Like it or not, football is still the king of American sports

Guy Dossi

I was talking with a friend the other day and the conversation shifted to popularity of certain sports. We discussed why we believe some sports are more popular than others and the reasoning behind it.

When we finished our debate, we both came to the same conclusion that, in America, football is still king.

I understand that some people don’t want to admit or accept that football is the most popular sport in America, but it is. The 2017 Super Bowl had nearly 103.4 million views. Game seven of the 2017 World Series had 28 million viewers, which was down from 40 million the year before. Even the recent World Cup only had 11.8 million US viewers.

And if you are unwilling to agree with the large scale of its popularity in America in general, then when it comes to Calaveras County, there is no question that nothing tops football.

Let’s say that you don’t like football or believe that it is the most popular sport, that’s fine. Nobody says that you have to like any sport, let alone football. Heck, the lovely Mrs. Dossi doesn’t know if a football is stuffed or inflated and I don’t think she’ll ever care to find out.

Before we go any further, let’s figure out what “most popular” means. I guess we can start with which sport has the most active participation. According to data from a 2017 National Federation of State High School Associations (NFHS) article, 1,057,407 athletes participated in football during the 2016-17 season, which was followed by track and field (600,136) and basketball (550,305). The bottom three most participated sports were tennis (158,171), golf (141,466) and swimming and diving (138,364).

The top sport for participation in girls’ sports was track and field (494,477), followed by volleyball (444,779) and basketball (430,368). The least participated sports were tennis (158,171), competitive spirit squads (144,243) and lacrosse (93,473).

Ok, so that’s participation, but what about viewership? I think the answer is clear. Is there any other sport in Calaveras County that outdraws football? If you are being honest with yourself, the answer is no. Again, does that make the other sports less important? Absolutely not. But, face it, there are more people watching Bret Harte vs. Calaveras football than Bret Harte vs. Calaveras soccer, swimming, basketball, baseball, wrestling, volleyball, golf, water polo, track, tennis, softball and cross country.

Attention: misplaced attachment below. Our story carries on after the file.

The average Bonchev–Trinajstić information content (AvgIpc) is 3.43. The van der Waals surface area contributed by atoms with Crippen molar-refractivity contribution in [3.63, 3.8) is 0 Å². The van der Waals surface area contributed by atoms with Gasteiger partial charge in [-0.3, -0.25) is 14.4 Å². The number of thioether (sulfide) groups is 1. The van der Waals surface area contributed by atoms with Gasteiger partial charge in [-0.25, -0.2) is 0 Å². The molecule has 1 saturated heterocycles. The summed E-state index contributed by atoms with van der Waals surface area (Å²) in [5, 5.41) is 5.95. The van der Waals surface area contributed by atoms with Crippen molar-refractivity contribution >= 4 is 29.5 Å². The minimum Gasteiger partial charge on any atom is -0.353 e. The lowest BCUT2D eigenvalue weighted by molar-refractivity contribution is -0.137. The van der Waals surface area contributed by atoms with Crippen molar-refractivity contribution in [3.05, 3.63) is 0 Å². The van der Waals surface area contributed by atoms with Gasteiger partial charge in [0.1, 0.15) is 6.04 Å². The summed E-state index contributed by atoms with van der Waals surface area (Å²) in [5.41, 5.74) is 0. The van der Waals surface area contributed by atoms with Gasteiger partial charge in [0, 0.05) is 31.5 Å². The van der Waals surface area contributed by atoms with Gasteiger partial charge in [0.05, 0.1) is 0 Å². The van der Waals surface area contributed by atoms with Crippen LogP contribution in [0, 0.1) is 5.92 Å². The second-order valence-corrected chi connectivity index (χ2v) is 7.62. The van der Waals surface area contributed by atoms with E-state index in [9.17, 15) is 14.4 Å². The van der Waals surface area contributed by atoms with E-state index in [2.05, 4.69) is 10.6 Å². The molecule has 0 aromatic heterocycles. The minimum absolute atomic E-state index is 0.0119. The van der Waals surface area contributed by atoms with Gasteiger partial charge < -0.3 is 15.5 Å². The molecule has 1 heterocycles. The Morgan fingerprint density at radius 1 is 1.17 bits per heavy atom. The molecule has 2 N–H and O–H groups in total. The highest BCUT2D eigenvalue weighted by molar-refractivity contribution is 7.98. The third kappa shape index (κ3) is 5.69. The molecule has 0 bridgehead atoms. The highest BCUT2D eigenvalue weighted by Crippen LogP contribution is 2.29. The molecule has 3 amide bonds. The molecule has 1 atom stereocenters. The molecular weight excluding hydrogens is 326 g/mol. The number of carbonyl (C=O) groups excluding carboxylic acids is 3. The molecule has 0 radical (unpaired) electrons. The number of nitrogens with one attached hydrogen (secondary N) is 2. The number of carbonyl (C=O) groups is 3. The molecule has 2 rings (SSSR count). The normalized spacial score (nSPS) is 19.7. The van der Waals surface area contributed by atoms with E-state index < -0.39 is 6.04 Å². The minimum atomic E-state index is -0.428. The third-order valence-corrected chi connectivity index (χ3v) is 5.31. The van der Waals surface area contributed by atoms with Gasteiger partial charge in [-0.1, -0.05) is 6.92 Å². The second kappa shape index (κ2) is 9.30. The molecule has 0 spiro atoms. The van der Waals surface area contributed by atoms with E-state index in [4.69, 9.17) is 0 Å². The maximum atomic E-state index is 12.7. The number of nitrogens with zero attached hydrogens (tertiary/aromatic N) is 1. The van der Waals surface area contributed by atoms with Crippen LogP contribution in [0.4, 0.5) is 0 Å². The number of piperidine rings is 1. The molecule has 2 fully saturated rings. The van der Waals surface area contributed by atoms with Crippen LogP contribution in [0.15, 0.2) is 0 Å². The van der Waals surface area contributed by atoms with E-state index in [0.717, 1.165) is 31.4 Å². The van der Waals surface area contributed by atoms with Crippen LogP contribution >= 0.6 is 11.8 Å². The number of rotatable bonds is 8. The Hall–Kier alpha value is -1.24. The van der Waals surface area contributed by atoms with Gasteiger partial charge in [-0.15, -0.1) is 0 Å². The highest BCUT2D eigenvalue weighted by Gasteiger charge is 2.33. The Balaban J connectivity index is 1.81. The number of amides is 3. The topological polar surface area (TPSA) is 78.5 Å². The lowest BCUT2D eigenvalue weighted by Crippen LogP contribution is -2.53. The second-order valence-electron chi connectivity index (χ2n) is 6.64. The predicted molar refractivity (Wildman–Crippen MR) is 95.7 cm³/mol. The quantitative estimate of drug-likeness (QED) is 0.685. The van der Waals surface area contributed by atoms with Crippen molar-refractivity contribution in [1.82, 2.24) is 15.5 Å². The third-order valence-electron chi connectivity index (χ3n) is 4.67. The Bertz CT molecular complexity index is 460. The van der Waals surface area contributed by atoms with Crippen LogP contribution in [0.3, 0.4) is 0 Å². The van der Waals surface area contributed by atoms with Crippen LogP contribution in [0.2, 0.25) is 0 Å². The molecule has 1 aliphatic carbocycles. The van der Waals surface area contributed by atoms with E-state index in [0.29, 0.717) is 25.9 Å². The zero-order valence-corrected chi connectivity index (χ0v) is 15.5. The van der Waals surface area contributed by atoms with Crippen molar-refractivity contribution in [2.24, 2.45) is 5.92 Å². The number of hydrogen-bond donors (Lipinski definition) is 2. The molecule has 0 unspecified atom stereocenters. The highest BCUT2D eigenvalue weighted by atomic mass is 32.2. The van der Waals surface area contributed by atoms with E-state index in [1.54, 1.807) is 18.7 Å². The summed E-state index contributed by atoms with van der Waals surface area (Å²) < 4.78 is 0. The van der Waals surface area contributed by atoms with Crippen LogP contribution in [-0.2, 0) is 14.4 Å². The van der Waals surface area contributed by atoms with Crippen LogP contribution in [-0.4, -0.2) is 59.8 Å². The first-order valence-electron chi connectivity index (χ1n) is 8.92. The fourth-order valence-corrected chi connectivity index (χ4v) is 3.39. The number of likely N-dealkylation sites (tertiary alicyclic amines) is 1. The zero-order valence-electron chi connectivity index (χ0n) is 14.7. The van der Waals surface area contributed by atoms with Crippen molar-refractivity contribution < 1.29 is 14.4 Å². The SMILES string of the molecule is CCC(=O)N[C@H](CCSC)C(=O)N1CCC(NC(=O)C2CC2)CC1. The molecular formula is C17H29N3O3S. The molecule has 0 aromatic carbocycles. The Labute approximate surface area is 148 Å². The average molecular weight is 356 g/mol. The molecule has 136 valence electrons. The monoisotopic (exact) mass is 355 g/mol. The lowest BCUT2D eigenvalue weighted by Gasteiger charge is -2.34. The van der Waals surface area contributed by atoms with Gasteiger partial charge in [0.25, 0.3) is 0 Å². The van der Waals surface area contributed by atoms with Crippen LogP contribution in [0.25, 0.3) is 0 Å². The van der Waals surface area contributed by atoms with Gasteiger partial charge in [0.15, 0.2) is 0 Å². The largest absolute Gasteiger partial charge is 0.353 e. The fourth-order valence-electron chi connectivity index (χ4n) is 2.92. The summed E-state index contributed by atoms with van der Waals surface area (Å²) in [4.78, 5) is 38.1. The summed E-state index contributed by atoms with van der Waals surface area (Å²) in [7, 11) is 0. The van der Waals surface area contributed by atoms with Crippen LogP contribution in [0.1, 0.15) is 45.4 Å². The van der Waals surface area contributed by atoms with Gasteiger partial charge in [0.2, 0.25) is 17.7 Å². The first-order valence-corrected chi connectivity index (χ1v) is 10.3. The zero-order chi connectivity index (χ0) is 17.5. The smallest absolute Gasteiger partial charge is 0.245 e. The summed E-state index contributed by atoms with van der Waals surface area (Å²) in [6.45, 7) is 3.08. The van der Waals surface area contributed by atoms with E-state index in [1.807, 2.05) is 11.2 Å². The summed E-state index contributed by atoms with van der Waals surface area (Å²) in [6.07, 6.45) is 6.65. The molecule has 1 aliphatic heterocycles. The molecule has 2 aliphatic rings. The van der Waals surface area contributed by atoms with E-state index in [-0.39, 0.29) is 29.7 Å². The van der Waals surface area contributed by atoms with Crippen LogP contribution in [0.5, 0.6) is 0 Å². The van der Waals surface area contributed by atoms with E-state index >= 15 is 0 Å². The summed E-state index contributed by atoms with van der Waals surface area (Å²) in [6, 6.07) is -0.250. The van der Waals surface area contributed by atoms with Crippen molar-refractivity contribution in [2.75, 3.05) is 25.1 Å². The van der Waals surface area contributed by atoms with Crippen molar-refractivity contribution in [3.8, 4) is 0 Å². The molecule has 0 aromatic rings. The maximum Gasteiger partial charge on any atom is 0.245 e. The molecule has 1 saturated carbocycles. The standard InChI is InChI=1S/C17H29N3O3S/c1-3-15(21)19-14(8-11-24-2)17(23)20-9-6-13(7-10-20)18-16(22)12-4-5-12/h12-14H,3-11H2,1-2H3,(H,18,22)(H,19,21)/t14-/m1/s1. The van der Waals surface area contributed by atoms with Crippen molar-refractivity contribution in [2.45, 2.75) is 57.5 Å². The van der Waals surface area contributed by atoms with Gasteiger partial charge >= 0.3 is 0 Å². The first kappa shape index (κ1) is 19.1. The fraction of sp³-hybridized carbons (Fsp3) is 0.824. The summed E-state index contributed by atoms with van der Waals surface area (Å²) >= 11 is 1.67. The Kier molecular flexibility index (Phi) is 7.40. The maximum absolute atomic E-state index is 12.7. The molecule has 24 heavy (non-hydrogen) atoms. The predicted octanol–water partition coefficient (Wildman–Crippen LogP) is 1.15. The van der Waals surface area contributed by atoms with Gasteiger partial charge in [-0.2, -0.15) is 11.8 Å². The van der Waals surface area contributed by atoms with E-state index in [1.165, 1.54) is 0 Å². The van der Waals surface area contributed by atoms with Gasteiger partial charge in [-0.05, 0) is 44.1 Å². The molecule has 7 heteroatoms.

And with attendance comes money. There are sports that don’t charge spectators. You can watch every home high school baseball and softball game and not pay a dime. Those sports have to still be funded. Of course each team does its own fundraising for new uniforms, travel expenses and better equipment, but they are not adding any money to the general sports fund. Where do you think a lot of that money comes from? I would be willing to bet that the homecoming game brings in quite a bit of cash for the overall fund.

But the best game isn’t always the one that’s the most attended. It’s no secret that my favorite thing to cover is the boys’ and girls’ basketball county clash. Whatever gym the game is played in is packed and people are having fun. Football has way more people at the game, but there is something magical about those winter basketball clashes.

Now there are also the people who say that football is too dangerous for the children to play. If a parent feels that having their child play football is too big of a health risk, they wouldn’t let them play. It’s not super complicated. I don’t see a lot of kids playing football who are out there only because their parents forced them to do so.

But the hot topic surrounding football is concussions. I’m not going to sit here and say that there isn’t a risk of injury playing football. There is a risk playing any sport. However, maybe football isn’t as dangerous when it comes to concussions as one may think? According to a 2017 article on WebMD, as well as one published by The Washington Post, it stated that female soccer players suffer the highest rate of concussions among all high school athletes in the United States. The author of the study was Wellington Hsu., who is a professor of orthopaedics at Northwestern University in Chicago.

The study was based upon data on 41,000 injuries of high school athletes between 2005-2015 who played football, soccer, basketball, wrestling, baseball, volleyball and softball. And where was football on the list? Fourth. It was behind girls’ soccer, girls’ volleyball and girls’ basketball.

There is no denying that football is a dangerous sport and that’s why there is a constant battle to keep making the game safer. Whether it is better equipment, rule changes or just teaching different techniques, progression is always happening.

I would never say to eliminate sports. But casting the scarlet letter on football seems a bit much. But again, everyone can make their own choices. Now, I have no children of my own, but I’m pretty sure I would feel more comfortable letting my kid play football than putting them behind the wheel of a car. According to a 2018 article on TeenSafe.com, nearly 3,000 kids were killed in car accidents in 2016. Is driving a car more dangerous than running a football?

At the end of the day, it all comes down to what you enjoy watching and participating in. If going to watch football on Friday nights is your idea of a good time, that’s wonderful. If following a round of golf with a cart on a warm sunny day brings you joy, I’m happy for you. But don’t rain on someone else’s parade just because you are unhappy with the floats.

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